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Safety at Steigerwaldt: Frostbite and Hypothermia

Welcome to November! Fall colors have passed us, we’ve had our first snowfall, and now it is time to think about winter! November is the transition month of fall ending and winter starting here in Wisconsin.  The weather varies a lot from day to day, so it’s important to check the weather report every day as it starts to get colder and windy.  Many people also spend a lot of time outside as hunting is also continuing this month with deer gun season starting mid-month, and the continuation of deer bow, grouse/woodcock, duck/goose, and a few others.

This month and the rest of winter can be cold and can bring cold enough air to cause cold weather-related injuries. The main cold weather injuries that can occur are as follows:

Frostbite affects exposed skin, especially small body parts such as fingers and toes. The signs of frostbite are very cold skin that is numb, becomes hard, and turns pale in color. You will have high discomfort in these areas during this process, and it is a warning that you need to get somewhere warm before the damage is irreversible. A mild case of frostbite can heal on its own over time as long as the affected area is kept warm. Severe cases of frostbite will not heal on its own and will require medical attention to prevent further damage of the body part. If frostbite is severe enough, a person can lose fingers, toes, or areas of skin.

Frostbite can be prevented by simply staying warm while bracing the elements of winter. Some of the simple gear to bring or wear outdoors with you while working or for leisure is:

  • Winter hat
  • Winter coat
  • Long underwear
  • Wind breaker
  • Insulated boots/ winter muck boots
  • Gloves/ mittens – Mittens rated from -20 to -40 can be very helpful during cold blasts as fingers are very common appendages to get frost bite. Mittens provide heat to all your fingers as they are in one space, where gloves keep the heat in on each individual finger and each finger is exposed to the elements.
  • Buff/dickie/face cover – protects your face from frost damage when it is cold and windy.
  • Flannel lined jeans/seal skin.

If you go into the field with all the correct gear but still feel you are getting cold, it is helpful to start moving around to increase your blood flow to warm you up. It is also important to not go into the field overdressed because this can cause you to sweat. When you sweat in cold air, you are now putting extra energy into keeping that fluid warm. If you stop moving, the sweat will become cool and, in the end, cause you to feel cold or hypothermic. The best way is to pack extra layers with you and use them as needed.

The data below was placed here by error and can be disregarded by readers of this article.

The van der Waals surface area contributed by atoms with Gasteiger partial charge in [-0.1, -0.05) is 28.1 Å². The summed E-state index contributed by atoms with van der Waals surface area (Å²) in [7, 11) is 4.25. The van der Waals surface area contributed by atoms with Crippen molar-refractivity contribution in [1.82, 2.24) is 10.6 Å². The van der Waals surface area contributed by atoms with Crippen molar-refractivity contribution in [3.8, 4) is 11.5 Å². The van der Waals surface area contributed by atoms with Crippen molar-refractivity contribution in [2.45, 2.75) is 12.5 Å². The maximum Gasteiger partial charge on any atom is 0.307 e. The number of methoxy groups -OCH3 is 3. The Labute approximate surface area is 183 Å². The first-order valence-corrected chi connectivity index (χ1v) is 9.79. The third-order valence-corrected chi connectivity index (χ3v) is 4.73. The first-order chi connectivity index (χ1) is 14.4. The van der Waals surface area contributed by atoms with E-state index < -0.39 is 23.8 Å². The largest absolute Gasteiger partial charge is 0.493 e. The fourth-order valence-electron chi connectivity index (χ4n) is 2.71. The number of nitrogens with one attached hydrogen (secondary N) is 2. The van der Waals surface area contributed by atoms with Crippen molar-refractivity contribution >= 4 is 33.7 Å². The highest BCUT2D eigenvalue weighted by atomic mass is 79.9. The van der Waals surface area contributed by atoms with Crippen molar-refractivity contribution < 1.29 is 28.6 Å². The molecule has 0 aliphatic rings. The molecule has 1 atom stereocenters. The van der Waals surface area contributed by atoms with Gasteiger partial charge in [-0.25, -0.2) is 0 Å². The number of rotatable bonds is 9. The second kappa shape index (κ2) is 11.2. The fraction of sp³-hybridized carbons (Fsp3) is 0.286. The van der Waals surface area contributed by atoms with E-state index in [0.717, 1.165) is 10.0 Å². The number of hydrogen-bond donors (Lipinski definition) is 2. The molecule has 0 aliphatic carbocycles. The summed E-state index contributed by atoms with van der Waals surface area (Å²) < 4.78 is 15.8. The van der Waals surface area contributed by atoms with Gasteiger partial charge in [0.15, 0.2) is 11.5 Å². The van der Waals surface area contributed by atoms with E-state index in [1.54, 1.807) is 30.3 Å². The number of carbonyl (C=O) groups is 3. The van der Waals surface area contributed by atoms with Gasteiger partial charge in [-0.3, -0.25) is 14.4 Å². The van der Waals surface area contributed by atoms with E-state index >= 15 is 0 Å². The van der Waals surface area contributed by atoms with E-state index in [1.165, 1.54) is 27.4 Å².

Hypothermia is when your body temperature begins to cool to unsafe temperatures which can be deadly. The most common ways to catch hypothermia are sweating in the cold that then cools you too much, being submerged in cold water then being exposed to cold air (whether its falling through ice or snow melting on you), being caught in a cold rain, or not dressing warm enough. As you can see, most instances that lead to hypothermia are caused by water and cold. Hypothermia is also possible in above freezing temperatures as these temperatures still cool your body to a dangerous temperature. The most common symptoms of hypothermia are:

  • Shivering
  • Exhaustion – this also means that your body is using up its stored energy; food can help you regain energy.
  • Confusion or memory loss – this mostly occurs from the brain cooling too much and not working properly.
  • Slurred speech
  • Drowsiness

The best ways to help someone with hypothermia is to:

  • Get them to a warm place.
  • Remove any wet clothing as this will only continue to take away body heat.
  • Heat the core of the body first as it is the most important, followed by limbs.
  • Heated blankets, warm drinks, dry clothes, a source of heat are the best methods.
  • Skin to skin is a way to heat someone but is not recommended as it can also cause the helpful friend to become cold.
  • Avoid heating the person with hypothermia too fast as this can cause them to go into shock.

It is also important to bring snacks with you to the field during winter as you are burning more calories than usual. While burning calories might sound like a good thing to some people, it is quite the opposite, as running low on energy in winter is dangerous. Calories lead to the heat that keeps you warm while outside. It is also important to continue to drink water. Even though you aren’t sweating, your body is still constantly losing water and requires it.

As the weather cools down and the ice starts to form on rivers and lakes, remember to be smart before walking out on it, and remember to go into the cold prepared! Have an excellent hunting season and wonderful Thanksgiving!

Nate Loeffler